Skip to content
Skip to navigation menu

 

Cardiff Rare Books

The Cardiff Rare Books Collection is an exceptionally rich and varied collection of over 14,000 books ranging from 15th century incunabula to 20th century fine press books.

Cardiff Rare Books

Because of its aspirations to become home to a national library for Wales, from the late 19th century onward Cardiff City Council built up a remarkable collection of books at its Central Library. The Cardiff Rare Books Collection represents the core of the English and Continental rare books in that collection. It was acquired by Cardiff University from Cardiff City Council in 2010, with the support of the Welsh Government and the Higher Education Funding Council for Wales, who (like Cardiff University and Cardiff City Council) recognised its significance as a national collection and the need to preserve it and to promote its use by scholars and the general public.

The Cardiff Rare Books Collection is one of international significance and includes many items which are extremely rare, and some of which are unique. Among its strengths are 180 incunabula; early modern English and Continental works from the Renaissance and Reformation; around 500 Bibles; a world-class collection of Restoration drama, including a major set of late 17th century editions of Shakespeare which is extremely rare; a notable atlases collection; significant holdings on natural history, topography and travel; and a collection of international significance of books from British private presses operating in the 19th and 20th centuries, as well as limited editions and fine bindings. A rich strand of illustrated material runs through the entire collection.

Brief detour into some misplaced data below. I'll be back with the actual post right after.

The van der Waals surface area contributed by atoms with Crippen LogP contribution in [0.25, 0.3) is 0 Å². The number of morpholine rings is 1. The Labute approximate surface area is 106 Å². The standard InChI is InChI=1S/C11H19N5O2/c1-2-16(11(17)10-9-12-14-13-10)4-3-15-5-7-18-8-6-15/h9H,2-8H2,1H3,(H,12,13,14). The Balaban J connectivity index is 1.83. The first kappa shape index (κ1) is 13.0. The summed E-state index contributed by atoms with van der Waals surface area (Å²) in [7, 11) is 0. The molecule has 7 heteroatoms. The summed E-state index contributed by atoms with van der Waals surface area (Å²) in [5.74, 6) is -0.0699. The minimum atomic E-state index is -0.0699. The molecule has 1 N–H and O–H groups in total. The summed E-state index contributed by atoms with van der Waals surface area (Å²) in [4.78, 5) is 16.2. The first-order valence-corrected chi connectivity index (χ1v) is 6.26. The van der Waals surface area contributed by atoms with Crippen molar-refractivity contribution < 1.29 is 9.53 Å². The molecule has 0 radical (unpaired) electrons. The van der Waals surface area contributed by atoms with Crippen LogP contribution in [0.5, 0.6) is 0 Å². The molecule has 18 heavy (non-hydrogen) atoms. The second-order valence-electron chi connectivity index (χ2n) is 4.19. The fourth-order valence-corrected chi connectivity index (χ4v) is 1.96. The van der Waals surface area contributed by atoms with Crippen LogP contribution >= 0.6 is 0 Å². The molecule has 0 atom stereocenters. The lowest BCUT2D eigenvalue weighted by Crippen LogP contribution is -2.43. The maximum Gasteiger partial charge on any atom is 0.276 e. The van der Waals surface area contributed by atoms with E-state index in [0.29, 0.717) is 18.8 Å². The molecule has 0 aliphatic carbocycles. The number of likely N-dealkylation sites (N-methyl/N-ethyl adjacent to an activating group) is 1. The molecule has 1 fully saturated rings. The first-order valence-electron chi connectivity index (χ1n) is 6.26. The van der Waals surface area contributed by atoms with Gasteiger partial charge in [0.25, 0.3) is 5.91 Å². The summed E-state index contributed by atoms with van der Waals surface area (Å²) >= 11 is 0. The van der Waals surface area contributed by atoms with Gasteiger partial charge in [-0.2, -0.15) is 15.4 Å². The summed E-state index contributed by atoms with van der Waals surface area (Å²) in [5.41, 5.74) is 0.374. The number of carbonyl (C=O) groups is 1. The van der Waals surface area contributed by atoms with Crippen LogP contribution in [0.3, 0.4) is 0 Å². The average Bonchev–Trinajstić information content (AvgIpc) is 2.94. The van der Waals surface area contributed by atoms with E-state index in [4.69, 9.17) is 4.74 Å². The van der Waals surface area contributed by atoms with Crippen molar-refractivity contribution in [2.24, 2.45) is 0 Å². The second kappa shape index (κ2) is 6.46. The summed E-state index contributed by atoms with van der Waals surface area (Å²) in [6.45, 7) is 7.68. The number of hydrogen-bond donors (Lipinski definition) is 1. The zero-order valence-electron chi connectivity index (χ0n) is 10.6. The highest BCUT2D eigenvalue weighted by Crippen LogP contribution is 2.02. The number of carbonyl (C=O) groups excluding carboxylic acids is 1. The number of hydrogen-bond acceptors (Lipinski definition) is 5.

Werner Rolewinck, Fasciculus Temporum, 1474

The collection is currently being catalogued, and made accessible via LibrarySearch.

Items from the collection feature regularly on the blog of the Library’s Special Collections and Archives (SCOLAR). Aspects of the collection are regularly showcased in the Cardiff Rare Books and Music lecture series, and digital selections from exhibitions are hosted at SCOLAR’s Exhibition Images Online.

There are plans to digitise key texts in the collection. Ten works, ranging from the 14th to the 20th century, have already been digitally scanned and have been placed on ‘Turning The Pages’ digital 3D books display touch screen, which is housed in the University Library, but which is also available for loan for use in exhibitions elsewhere by other organisations.

For further information regarding the collection, and for the loan of the ‘Turning The Pages’ portable touch screens, please contact the Head of Special Collections and Archives, Mr Peter Keelan (KeelanP@cardiff.ac.uk; ++44 (0)29-2087-5678).